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New publications: Small businesses, potentially large impacts

The role of fertilizer traders as agricultural extension agents in Bangladesh.

A recent study by socioeconomists at the International Maize and Wheat Improvement Center (CIMMYT) in Bangladesh examined the role of fertilizer traders in influencing farmer decision-making on which fertilizer to apply and at what rate.

In developing countries, the emerging private sector is gradually filling the gap between supply and demand of agricultural extension services. In Bangladesh, most farmers still rely on either their own experience or that of their peers, but increasingly seek suggestions from traders when deciding on the amount and dose of fertilizer to be applied, due to the constraints associated with public agricultural extension services. These private fertilizer traders are increasingly prominent as information sources in the more accessible, intensive and commercially-oriented boro rice production systems.

Using primary data collected from 556 randomly selected farm households in Bangladesh, the study examined farmers’ chemical fertilizer use and the associated rice production efficiency based on different information sources that farmers rely on, such as fertilizer traders, government extension agents, and personal experience.

The research show that farmers who relied on traders statistically had a higher production efficiency than those who did not. These results suggest that fertilizer traders are in fact supplementing government agricultural extension activities by providing useful information which supports resource-poor farmers to mitigate market failures and achieve higher production efficiency.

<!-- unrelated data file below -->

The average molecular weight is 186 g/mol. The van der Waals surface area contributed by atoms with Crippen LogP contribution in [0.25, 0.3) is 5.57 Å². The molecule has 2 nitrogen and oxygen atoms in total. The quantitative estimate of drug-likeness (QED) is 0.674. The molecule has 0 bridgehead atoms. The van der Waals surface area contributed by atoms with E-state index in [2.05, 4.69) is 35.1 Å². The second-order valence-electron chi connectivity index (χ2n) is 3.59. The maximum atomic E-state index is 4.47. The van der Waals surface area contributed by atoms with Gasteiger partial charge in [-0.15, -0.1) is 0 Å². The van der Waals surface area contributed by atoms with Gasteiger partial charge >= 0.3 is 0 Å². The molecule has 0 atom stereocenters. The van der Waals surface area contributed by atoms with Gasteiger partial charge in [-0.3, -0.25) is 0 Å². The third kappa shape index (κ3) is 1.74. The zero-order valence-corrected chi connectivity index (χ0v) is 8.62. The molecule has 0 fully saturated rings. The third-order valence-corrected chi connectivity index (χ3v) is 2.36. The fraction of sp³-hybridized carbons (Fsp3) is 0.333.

Read the full article “Small businesses, potentially large impacts: the role of fertilizer traders as agricultural extension agents in Bangladesh” in the Journal of Agribusiness in Developing and Emerging Economies.

This study was supported by USAID through the Cereal Systems Initiative for South Asia – Mechanization and Irrigation (CSISA-MI) project, as well as USAID and Bill & Melinda Gates Foundation through the second phase of the CSISA project.

Farmers in Bangladesh practice traditional puddling of the soil before transplanting rice. (Photo: P. Wall/CIMMYT)
Farmers in Bangladesh practice traditional puddling of the soil before transplanting rice. (Photo: P. Wall/CIMMYT)

Read more recent publications by CIMMYT researchers:

  1. Ten years of conservation agriculture in a rice–maize rotation of Eastern Gangetic Plains of India: yield trends, water productivity and economic profitability. 2019. Jat, R.K., Ravi Gopal Singh, Kumar, M., Jat, M.L., Parihar, C.M., Bijarniya, D., Sutaliya, J.M., Jat, M.K., Parihar M.D., Kakraliya Suresh Kumar, Gupta, R.K. In: Field Crops Research v. 232, p. 1-10.
  2. Exploiting genotype x environment x management interactions to enhance maize productivity in Ethiopia. 2019. Seyoum, S., Rachaputi, R., Fekybelu, S., Chauhan, Y., Prasanna, B.M. In: European Journal of Agronomy v. 103, p. 165-174.
  3. Yield response to plant density, row spacing and raised beds in low latitude spring wheat with ample soil resources: an update. 2019. Fischer, R.A., Moreno Ramos, O.H., Ortiz-Monasterio, I., Sayre, K.D. In: Field Crops Research v. 232, p. 95-105.